The United States is home to some of the most breathtaking natural landscapes in the world, and there’s no better way to experience them than by visiting the country’s incredible national parks.
From the majestic peaks of Yosemite to the geothermal wonders of Yellowstone, each park offers a unique and unforgettable experience for visitors of all ages.
Historian Wallace Steiner called America’s national parks “the best idea we ever had. Absolutely American, absolutely democratic, they reflect us at our best rather than our worst.”
Our parks are open to everyone. Can you imagine if places like Joshua Tree or Zion had been sold to developers, or to private parties? Instead, you and I can experience their beauty for ourselves, and they’re preserved for future generations.
Whether you’re an avid hiker, a wildlife enthusiast, a history buff, or simply looking for a scenic drive, the US National Parks have something for everyone.
But with so many parks to choose from, it can be hard to know where to start. That’s why we’ve put together this handy US National Parks Checklist.
There are also practical tips to help you plan your next National Park adventure.
US National Parks
A Brief History of US National Parks
The first federally protected land in the United States was in Arkansas. In 1832, President Andrew Jackson signed into law the Hot Springs Reservation in what was then the Arkansas Territory.
The area had become increasingly popular and the locals were concerned that it would become overdeveloped.
The next step in our national parks evolution was when President Abraham Lincoln ceded the Yosemite Valley and Mariposa Grove to California in 1864. This prohibited private ownership and answered the question: does the government have the right to create parks?
Yes, yes it does.
The first national park in the United States was also the first national park in the world.
On March 1, 1872, President Ulysses S. Grant signed legislation creating Yellowstone National Park.
Because this massive park was in federally governed territory and spread into what would later become three different states, there wasn’t a question about the government’s jurisdiction.
Montana didn’t become a state until 1889, and Idaho and Wyoming joined the union the following year.
It would be another eighteen years before the second national park, Sequoia, was created. It was followed quickly by Kings Canyon and Yosemite.
One of the biggest advocates of protecting the country’s resources was President Theodore Roosevelt.
A camping trip with John Muir, who is often considered to be the father of our national parks, greatly influenced the president and Teddy signed the Antiquities Act in 1906, which enabled presidents to use executive orders to create National Monuments.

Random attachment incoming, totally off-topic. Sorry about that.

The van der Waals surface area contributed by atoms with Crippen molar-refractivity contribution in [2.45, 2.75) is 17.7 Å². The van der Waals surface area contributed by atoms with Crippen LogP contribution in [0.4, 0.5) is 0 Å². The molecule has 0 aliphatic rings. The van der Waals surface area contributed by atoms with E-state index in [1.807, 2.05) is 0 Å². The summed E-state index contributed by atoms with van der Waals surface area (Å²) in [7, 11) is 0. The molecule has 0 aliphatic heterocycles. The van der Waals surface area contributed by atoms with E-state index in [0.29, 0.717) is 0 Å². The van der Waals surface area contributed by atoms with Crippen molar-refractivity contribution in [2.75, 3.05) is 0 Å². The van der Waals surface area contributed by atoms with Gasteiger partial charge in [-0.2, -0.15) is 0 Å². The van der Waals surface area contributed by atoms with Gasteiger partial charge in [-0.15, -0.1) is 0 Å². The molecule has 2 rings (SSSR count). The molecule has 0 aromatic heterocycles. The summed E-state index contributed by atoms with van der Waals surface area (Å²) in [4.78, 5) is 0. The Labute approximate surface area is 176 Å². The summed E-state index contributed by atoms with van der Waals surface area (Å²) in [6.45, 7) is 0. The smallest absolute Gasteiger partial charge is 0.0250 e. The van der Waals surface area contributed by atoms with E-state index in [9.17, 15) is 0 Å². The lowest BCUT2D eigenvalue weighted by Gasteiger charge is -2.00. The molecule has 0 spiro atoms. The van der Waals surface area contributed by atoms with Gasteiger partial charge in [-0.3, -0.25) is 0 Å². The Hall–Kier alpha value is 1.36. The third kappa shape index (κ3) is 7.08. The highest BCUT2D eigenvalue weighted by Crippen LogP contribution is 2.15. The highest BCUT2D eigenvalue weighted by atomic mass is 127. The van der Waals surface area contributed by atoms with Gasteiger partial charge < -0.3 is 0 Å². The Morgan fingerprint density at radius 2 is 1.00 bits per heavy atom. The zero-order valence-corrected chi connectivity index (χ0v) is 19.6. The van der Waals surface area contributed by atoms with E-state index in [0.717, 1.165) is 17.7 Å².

Devils Tower National Monument in the northeast corner of Wyoming was the first.
Then, on August 25, 1916, President Woodrow Wilson signed the Organic Act, creating the National Park Service.
In 1933, another President Roosevelt got in the act when FDR signed Executive Order 33, which moved the administration of National Monuments and military sites to the NPS, and finally, in 1970 the General Authorities Act further defined the National Park Service, creating the system we know today.
National Park Service Today
The National Park Service (NPS) is a federal agency in the United States responsible for managing and preserving the country’s natural, cultural, and historical resources for the benefit of future generations.
The agency was established in 1916 and has since grown to oversee more than 400 different sites across the country, including national parks, national monuments, historic sites, and more.
Today, the National Park Service operates under the Department of the Interior and is headed by a director who is appointed by the President of the United States.
The agency’s mission is to preserve the natural and cultural heritage of the country and to provide educational and recreational opportunities for visitors from around the world.
The NPS is responsible for managing a diverse range of sites, each with its own unique history and significance.
National parks, such as Yellowstone and Yosemite, are some of the most well-known and iconic sites managed by the NPS. These parks typically feature vast expanses of natural landscapes, such as forests, mountains, and waterfalls, and are home to a wide variety of flora and fauna.
In addition to national parks, the NPS also manages other types of sites, including national monuments, historic sites, and battlefields.